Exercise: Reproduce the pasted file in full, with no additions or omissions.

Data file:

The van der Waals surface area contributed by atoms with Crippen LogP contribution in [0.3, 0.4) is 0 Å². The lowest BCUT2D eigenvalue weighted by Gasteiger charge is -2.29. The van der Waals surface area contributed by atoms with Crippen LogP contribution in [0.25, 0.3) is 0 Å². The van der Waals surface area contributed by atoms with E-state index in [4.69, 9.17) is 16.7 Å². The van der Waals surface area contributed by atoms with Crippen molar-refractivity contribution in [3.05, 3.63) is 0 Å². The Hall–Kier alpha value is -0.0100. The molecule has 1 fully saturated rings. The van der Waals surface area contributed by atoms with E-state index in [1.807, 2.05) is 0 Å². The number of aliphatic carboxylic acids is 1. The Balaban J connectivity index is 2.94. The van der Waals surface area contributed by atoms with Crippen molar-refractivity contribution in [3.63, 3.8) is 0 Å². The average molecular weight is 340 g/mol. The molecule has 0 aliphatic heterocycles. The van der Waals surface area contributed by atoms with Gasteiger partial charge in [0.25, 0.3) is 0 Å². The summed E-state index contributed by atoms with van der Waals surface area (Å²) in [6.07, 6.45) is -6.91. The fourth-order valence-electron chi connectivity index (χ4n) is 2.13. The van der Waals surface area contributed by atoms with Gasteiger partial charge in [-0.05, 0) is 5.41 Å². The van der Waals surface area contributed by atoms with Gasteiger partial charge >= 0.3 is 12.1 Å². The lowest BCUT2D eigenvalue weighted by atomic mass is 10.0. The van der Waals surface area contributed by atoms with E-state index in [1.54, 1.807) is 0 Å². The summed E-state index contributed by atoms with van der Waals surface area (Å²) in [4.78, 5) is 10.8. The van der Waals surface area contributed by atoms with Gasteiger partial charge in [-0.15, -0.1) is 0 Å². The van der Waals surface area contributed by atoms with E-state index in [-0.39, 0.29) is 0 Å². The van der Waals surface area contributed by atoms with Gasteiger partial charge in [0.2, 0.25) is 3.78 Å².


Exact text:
The van der Waals surface area contributed by atoms with Crippen LogP contribution in [0.3, 0.4) is 0 Å². The lowest BCUT2D eigenvalue weighted by Gasteiger charge is -2.29. The van der Waals surface area contributed by atoms with Crippen LogP contribution in [0.25, 0.3) is 0 Å². The van der Waals surface area contributed by atoms with E-state index in [4.69, 9.17) is 16.7 Å². The van der Waals surface area contributed by atoms with Crippen molar-refractivity contribution in [3.05, 3.63) is 0 Å². The Hall–Kier alpha value is -0.0100. The molecule has 1 fully saturated rings. The van der Waals surface area contributed by atoms with E-state index in [1.807, 2.05) is 0 Å². The number of aliphatic carboxylic acids is 1. The Balaban J connectivity index is 2.94. The van der Waals surface area contributed by atoms with Crippen molar-refractivity contribution in [3.63, 3.8) is 0 Å². The average molecular weight is 340 g/mol. The molecule has 0 aliphatic heterocycles. The van der Waals surface area contributed by atoms with Gasteiger partial charge in [0.25, 0.3) is 0 Å². The summed E-state index contributed by atoms with van der Waals surface area (Å²) in [6.07, 6.45) is -6.91. The fourth-order valence-electron chi connectivity index (χ4n) is 2.13. The van der Waals surface area contributed by atoms with Gasteiger partial charge in [-0.05, 0) is 5.41 Å². The van der Waals surface area contributed by atoms with Gasteiger partial charge >= 0.3 is 12.1 Å². The lowest BCUT2D eigenvalue weighted by atomic mass is 10.0. The van der Waals surface area contributed by atoms with E-state index in [1.54, 1.807) is 0 Å². The summed E-state index contributed by atoms with van der Waals surface area (Å²) in [4.78, 5) is 10.8. The van der Waals surface area contributed by atoms with Gasteiger partial charge in [-0.15, -0.1) is 0 Å². The van der Waals surface area contributed by atoms with E-state index in [-0.39, 0.29) is 0 Å². The van der Waals surface area contributed by atoms with Gasteiger partial charge in [0.2, 0.25) is 3.78 Å².